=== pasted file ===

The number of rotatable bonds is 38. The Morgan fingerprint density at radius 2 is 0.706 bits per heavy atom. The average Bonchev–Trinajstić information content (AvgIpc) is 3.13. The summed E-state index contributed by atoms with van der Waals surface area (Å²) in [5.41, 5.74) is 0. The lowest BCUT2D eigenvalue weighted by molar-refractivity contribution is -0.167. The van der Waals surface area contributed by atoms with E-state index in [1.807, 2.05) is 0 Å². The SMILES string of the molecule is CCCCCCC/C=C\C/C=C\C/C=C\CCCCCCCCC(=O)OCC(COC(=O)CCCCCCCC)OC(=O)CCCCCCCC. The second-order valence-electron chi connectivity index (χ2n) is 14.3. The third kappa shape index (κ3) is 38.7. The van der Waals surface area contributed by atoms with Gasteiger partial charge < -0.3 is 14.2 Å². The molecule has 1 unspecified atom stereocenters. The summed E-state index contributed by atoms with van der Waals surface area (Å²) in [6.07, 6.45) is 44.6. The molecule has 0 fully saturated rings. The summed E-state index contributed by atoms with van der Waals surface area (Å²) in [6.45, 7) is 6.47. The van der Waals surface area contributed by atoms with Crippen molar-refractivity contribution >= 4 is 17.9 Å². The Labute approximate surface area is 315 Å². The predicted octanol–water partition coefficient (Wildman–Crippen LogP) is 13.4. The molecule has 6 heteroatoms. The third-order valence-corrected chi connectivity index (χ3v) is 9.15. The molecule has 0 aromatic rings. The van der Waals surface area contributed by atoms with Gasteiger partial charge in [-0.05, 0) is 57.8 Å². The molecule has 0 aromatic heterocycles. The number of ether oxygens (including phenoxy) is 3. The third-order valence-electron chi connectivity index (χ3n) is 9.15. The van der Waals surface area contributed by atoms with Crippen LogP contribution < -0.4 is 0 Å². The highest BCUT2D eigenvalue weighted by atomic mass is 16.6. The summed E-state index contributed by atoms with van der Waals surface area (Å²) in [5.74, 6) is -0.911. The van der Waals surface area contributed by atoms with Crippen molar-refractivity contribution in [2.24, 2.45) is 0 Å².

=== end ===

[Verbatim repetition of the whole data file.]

The number of rotatable bonds is 38. The Morgan fingerprint density at radius 2 is 0.706 bits per heavy atom. The average Bonchev–Trinajstić information content (AvgIpc) is 3.13. The summed E-state index contributed by atoms with van der Waals surface area (Å²) in [5.41, 5.74) is 0. The lowest BCUT2D eigenvalue weighted by molar-refractivity contribution is -0.167. The van der Waals surface area contributed by atoms with E-state index in [1.807, 2.05) is 0 Å². The SMILES string of the molecule is CCCCCCC/C=C\C/C=C\C/C=C\CCCCCCCCC(=O)OCC(COC(=O)CCCCCCCC)OC(=O)CCCCCCCC. The second-order valence-electron chi connectivity index (χ2n) is 14.3. The third kappa shape index (κ3) is 38.7. The van der Waals surface area contributed by atoms with Gasteiger partial charge < -0.3 is 14.2 Å². The molecule has 1 unspecified atom stereocenters. The summed E-state index contributed by atoms with van der Waals surface area (Å²) in [6.07, 6.45) is 44.6. The molecule has 0 fully saturated rings. The summed E-state index contributed by atoms with van der Waals surface area (Å²) in [6.45, 7) is 6.47. The van der Waals surface area contributed by atoms with Crippen molar-refractivity contribution >= 4 is 17.9 Å². The Labute approximate surface area is 315 Å². The predicted octanol–water partition coefficient (Wildman–Crippen LogP) is 13.4. The molecule has 6 heteroatoms. The third-order valence-corrected chi connectivity index (χ3v) is 9.15. The molecule has 0 aromatic rings. The van der Waals surface area contributed by atoms with Gasteiger partial charge in [-0.05, 0) is 57.8 Å². The molecule has 0 aromatic heterocycles. The number of ether oxygens (including phenoxy) is 3. The third-order valence-electron chi connectivity index (χ3n) is 9.15. The van der Waals surface area contributed by atoms with Crippen LogP contribution < -0.4 is 0 Å². The highest BCUT2D eigenvalue weighted by atomic mass is 16.6. The summed E-state index contributed by atoms with van der Waals surface area (Å²) in [5.74, 6) is -0.911. The van der Waals surface area contributed by atoms with Crippen molar-refractivity contribution in [2.24, 2.45) is 0 Å².